C# to Objective-C - Part 4 : Interfaces

Interfaces do exist in Objective-C, they just aren’t called interfaces. In fact, if you read my last post on Classes, you probably noticed that in the header file a class was defined as:

@interface MyClass : NSObject

@end

Hmm… if I was coming directly from C# and knew nothing about Obj-C, i’d assume thats the same as .Net interface.  So whats going on above? And whats the equivalent of a C# interface in obj-c?

When you look at the above statement, and you look at it in relationship to the second part of a class declaration, it actually makes a lot of sense.  

@implementation MyClass
@end

So, first we’re defining all the public methods and properties and then we’re implementing all the properties and methods.  So, the interface is the description of your class.

So, now I bet you're wondering, whats the obj-c equivalent called.  It’s  called a “protocol”

@protocol MyInterface
@end

So what if any are the differences between an interface in C# and a protocol in Objective-C?

There actually isn’t much different, except that protocols have a really cool feature. You can mark certain methods as being optional.  What that means is, that you can have a bunch of methods defined on your protocol, and the user does not have to implement them.

@protocol MyInterface
   @required
    -(int)numberOfRowsInView:(MyView*)view;
    -(int)numberOfColumnsInView:(MyView*)view;
   @optional
    -(int)numberOfSectionsInView:(MyView*)view;
@end

Any methods after the @required, will be required by the developer to implement. Anything followed by the @optional, will be strictly optional for the developer to implement.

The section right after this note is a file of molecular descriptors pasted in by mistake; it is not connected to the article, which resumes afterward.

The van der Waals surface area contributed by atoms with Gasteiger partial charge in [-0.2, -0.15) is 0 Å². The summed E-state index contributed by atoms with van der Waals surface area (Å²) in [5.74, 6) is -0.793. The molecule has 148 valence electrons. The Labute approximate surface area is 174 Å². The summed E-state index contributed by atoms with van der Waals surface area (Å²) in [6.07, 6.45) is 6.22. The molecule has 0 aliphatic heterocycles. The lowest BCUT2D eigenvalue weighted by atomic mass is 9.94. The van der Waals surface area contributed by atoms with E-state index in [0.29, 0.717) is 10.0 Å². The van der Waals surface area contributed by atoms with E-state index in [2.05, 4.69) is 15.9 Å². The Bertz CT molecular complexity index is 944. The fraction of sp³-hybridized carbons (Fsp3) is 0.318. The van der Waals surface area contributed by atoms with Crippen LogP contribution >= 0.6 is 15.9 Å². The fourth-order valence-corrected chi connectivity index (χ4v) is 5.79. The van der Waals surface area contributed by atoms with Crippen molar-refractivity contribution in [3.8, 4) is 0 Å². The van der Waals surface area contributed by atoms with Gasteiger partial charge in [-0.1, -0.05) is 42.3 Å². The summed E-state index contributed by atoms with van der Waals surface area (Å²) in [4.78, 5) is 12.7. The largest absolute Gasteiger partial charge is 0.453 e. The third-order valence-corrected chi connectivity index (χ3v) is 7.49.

Ok, so thats pretty cool, and if i’m a developer consuming the interface, thats awesome, I can pick and choose what methods i want to implement. But how does that work if i’me  the developer creating the interface?

Thats a great question, and i’m glad I asked! :)

If i was to write a class that consumes the protocol i designed above, i wouldn’t have to do anything special to consume the required methods.

int rows = [self.myprotocol numberOfRowsInView:self];
int columns = [self.myprotocol numberOfColumnsInView:self];

For the optional method, i need to add an additional line of code before calling selector:

int sections = 1;
if([self.myProtocol respondsToSelector:@selector(numberOfSectionsInView:)])
   sections = [self.myprotocol numberOfSectionsInView:self];

All you basically need to check and see if the method exists on the class you’ve been assigned. If it does “respondToSelector” then you’re good to go, and you can feel free to call it. If it doesn’t, and you try to call the method, you’re going to exception out and your app is going to quit on you.

I just have a couple more things to show you.

To implement an interface on a class, it looks like this:

@interface MyClass : NSObject< MyProtocol1, MyProtocol2 >
@end

Just like in C#, you can assign multiple interfaces to a single class, and just like in C# you separate them by commas. However you need to define all interfaces in “<>”.

And finally, what happens when you want to have a property on your class that is the type of your protocol?

@interace MyClass
@property(nonatomic, weak)id< MyProtocol1 > delegate;
@end

Its important to note, that you should not retain a property that is of type protocol. As it could be any type of object, and you don’t want to  cause a memory leak. B/c of that, if you’re using iOS 5 or above, i actually recommend that you make the property “weak” as opposed to using "assign".  

And if you’re not auto generating the property, make sure that your field is marked as weak:

__weak id< MyProtocol1 > _delegate;

As always I hope this was helpful. Stay tuned for the next post where we'll have some fun with reflection!

By Stephen Zaharuk (SteveZ)


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